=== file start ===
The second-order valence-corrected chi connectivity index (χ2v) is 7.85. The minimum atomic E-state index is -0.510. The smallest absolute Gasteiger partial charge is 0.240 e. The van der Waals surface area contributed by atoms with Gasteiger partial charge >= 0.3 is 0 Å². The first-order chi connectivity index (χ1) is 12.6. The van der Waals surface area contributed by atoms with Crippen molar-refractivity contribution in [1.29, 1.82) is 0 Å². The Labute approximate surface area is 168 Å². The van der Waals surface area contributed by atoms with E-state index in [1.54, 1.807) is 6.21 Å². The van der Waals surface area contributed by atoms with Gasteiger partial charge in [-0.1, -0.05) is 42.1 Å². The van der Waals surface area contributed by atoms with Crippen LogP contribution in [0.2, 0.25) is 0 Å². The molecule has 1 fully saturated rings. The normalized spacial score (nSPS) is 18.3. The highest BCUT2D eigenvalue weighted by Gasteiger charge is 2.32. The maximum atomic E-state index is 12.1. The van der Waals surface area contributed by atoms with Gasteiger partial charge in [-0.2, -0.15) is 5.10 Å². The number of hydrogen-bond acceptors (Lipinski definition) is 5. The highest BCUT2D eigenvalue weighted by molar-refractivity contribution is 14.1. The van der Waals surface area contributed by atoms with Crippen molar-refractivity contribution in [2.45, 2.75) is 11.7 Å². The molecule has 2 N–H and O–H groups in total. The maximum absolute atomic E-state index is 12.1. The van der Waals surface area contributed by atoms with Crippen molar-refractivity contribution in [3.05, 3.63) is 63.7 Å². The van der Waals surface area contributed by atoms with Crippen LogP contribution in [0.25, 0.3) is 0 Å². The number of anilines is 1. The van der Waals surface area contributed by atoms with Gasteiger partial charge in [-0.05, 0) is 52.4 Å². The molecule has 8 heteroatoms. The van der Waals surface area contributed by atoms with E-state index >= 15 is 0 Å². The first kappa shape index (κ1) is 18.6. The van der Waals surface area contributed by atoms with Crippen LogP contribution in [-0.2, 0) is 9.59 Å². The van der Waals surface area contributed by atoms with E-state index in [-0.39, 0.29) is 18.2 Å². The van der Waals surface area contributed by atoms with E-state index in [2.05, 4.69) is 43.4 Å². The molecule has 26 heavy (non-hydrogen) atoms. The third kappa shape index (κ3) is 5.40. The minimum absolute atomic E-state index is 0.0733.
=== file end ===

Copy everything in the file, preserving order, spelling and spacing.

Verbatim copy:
The second-order valence-corrected chi connectivity index (χ2v) is 7.85. The minimum atomic E-state index is -0.510. The smallest absolute Gasteiger partial charge is 0.240 e. The van der Waals surface area contributed by atoms with Gasteiger partial charge >= 0.3 is 0 Å². The first-order chi connectivity index (χ1) is 12.6. The van der Waals surface area contributed by atoms with Crippen molar-refractivity contribution in [1.29, 1.82) is 0 Å². The Labute approximate surface area is 168 Å². The van der Waals surface area contributed by atoms with E-state index in [1.54, 1.807) is 6.21 Å². The van der Waals surface area contributed by atoms with Gasteiger partial charge in [-0.1, -0.05) is 42.1 Å². The van der Waals surface area contributed by atoms with Crippen LogP contribution in [0.2, 0.25) is 0 Å². The molecule has 1 fully saturated rings. The normalized spacial score (nSPS) is 18.3. The highest BCUT2D eigenvalue weighted by Gasteiger charge is 2.32. The maximum atomic E-state index is 12.1. The van der Waals surface area contributed by atoms with Gasteiger partial charge in [-0.2, -0.15) is 5.10 Å². The number of hydrogen-bond acceptors (Lipinski definition) is 5. The highest BCUT2D eigenvalue weighted by molar-refractivity contribution is 14.1. The van der Waals surface area contributed by atoms with Crippen molar-refractivity contribution in [2.45, 2.75) is 11.7 Å². The molecule has 2 N–H and O–H groups in total. The maximum absolute atomic E-state index is 12.1. The van der Waals surface area contributed by atoms with Crippen molar-refractivity contribution in [3.05, 3.63) is 63.7 Å². The van der Waals surface area contributed by atoms with Crippen LogP contribution in [0.25, 0.3) is 0 Å². The number of anilines is 1. The van der Waals surface area contributed by atoms with Gasteiger partial charge in [-0.05, 0) is 52.4 Å². The molecule has 8 heteroatoms. The van der Waals surface area contributed by atoms with E-state index >= 15 is 0 Å². The first kappa shape index (κ1) is 18.6. The van der Waals surface area contributed by atoms with Crippen LogP contribution in [-0.2, 0) is 9.59 Å². The van der Waals surface area contributed by atoms with E-state index in [-0.39, 0.29) is 18.2 Å². The van der Waals surface area contributed by atoms with E-state index in [2.05, 4.69) is 43.4 Å². The molecule has 26 heavy (non-hydrogen) atoms. The third kappa shape index (κ3) is 5.40. The minimum absolute atomic E-state index is 0.0733.